When you adopt a new cat, it’s vital to understand exactlywhat you’re getting into. When you’re adopting a Savannah, it’s easy to question if these hybrids differ from your average housecat in terms of behavior, and this includes things like where they pee.
A Savannah can easily be trained to use a litter box just like regular domesticated cats do. But, just like other cats, Savannahs can also sometimes have issues urinating in the house for a variety of reasons, and so sometimes need to pee elsewhere.
Below, we will go into more detail about why your Savannah cat might stop peeing in its litter box, and some other things to look out for. We will also detail some of the ways you can help if your Savannah cat is suffering from issues related to its bladder.
Medical Reasons For Your Savannah Cat To Urinate Elsewhere
Unfortunately, if your Savannah cat is peeing outside their litter box and in your house, this may stem from a medical condition. Obviously, if you think this may be the case, it’s important to take your cat to the vet as soon as possible. The last thing you should do is wait, as this problem could only get worse.
There are a few medical conditions that Savannah cats can get, just like domesticated cats. For example, Feline Lower Urinary Tract Disease (FLUTD) is a medical condition that can affect both regular housecats and Savannahs. FLUTD is the medical terminology for different diseases your cat can get, all of which deal with urinary issues.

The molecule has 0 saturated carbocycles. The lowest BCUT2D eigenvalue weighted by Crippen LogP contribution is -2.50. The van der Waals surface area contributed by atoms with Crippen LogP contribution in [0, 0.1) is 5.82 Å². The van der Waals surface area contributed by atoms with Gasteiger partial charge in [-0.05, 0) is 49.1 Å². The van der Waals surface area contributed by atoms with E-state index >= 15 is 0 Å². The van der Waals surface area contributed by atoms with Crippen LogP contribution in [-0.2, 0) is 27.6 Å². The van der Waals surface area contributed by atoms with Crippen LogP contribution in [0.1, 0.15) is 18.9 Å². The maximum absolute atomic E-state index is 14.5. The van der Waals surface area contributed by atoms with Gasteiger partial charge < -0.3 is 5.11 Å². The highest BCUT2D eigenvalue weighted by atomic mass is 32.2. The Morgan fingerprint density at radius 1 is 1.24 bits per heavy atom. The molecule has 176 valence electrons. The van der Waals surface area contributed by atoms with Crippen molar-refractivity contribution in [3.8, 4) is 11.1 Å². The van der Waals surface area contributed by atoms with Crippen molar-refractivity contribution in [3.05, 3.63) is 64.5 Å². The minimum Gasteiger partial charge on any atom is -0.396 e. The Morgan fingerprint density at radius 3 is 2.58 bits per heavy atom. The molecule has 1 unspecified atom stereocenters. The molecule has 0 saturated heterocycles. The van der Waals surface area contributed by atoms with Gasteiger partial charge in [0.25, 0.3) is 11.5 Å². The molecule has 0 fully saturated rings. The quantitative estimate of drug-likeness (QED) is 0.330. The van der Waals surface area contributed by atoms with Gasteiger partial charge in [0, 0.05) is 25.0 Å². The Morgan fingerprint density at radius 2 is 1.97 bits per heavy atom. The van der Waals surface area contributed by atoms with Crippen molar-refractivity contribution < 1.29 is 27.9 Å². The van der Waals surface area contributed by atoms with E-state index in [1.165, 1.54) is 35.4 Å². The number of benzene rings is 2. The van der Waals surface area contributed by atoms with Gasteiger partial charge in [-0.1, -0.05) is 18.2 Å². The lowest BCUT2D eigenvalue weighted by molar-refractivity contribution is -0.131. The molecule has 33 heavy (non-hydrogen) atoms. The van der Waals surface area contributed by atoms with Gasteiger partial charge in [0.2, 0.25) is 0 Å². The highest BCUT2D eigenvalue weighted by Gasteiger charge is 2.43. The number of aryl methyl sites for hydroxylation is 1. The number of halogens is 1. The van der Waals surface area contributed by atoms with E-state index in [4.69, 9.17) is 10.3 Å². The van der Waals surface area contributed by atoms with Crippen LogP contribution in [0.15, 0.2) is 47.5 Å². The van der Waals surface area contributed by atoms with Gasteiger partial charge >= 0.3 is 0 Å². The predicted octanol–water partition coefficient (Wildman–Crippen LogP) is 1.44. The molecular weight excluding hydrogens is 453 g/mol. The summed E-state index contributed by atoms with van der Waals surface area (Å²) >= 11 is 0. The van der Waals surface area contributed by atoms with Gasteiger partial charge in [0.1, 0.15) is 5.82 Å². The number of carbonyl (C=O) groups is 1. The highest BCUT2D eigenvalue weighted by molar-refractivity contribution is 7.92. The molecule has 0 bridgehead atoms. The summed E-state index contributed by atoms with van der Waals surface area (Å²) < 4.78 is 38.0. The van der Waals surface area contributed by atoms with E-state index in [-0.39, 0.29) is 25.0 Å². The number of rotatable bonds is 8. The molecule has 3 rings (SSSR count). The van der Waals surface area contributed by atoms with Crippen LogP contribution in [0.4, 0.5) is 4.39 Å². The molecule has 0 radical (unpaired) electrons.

These types of diseases (such as urinary tract infections and bladder stones) tend to have the same symptoms. If your Savannah is peeing in the house (which they’ve never done before), this could be the first sign that your cat may have a urinary problem. Of course, this could also have something to do with their emotions and behavior (which we detail below).
So, it’s important to keep an eye on your cat and look out for common signs that something is amiss with their health. These signs include if your cat is peeing on cool surfaces (such as tile flooring), if they are straining to urinate, if they are crying when they are in their litter box, or if there is blood in their urine.
This Can Be Painful
If you notice any of these signs, it’s important to talk with your vet and assess your cat’s health. When it comes to urinary diseases and problems, it’s best to get this situation under control and fixed sooner rather than later. These types of issues can be extremelypainful for cats, and the longer you wait to help them, the worse the problem could potentially become.
And remember, cats are awfully good at keeping their pain from their owners. Keeping your Savannah up to date with annual vet visits is a great way to ensure that these potential issues don’t quickly spiral out of control without you realizing.
Emotional And Behavioral Reasons Your Savannah Cat Is Urinating Elsewhere
They Don’t Like Change
Medical issues aren’t always the underlying reason as to why your Savannah is urinating outside of their litter box. Just like housecats, the smallest change in their day to day life could potentially cause them to act out. Cats are loveable creatures, but they also like the stable patterns that life brings.
So, if there’s been a drastic change in their life (such as a pet or person moving in or out of your house), they could act out by peeing outside of their litter box. They could also act out if you’ve changed things in your house, such as moving your furniture around or redecorating. Remember, cats can be fussy creatures.
Savannahs, like other cats, can be very territorial. So, if something has changed in theirhouse, it could cause them to lash out by urinating outside of their litter box.
Checking Your Savannah Cat’s Litter Box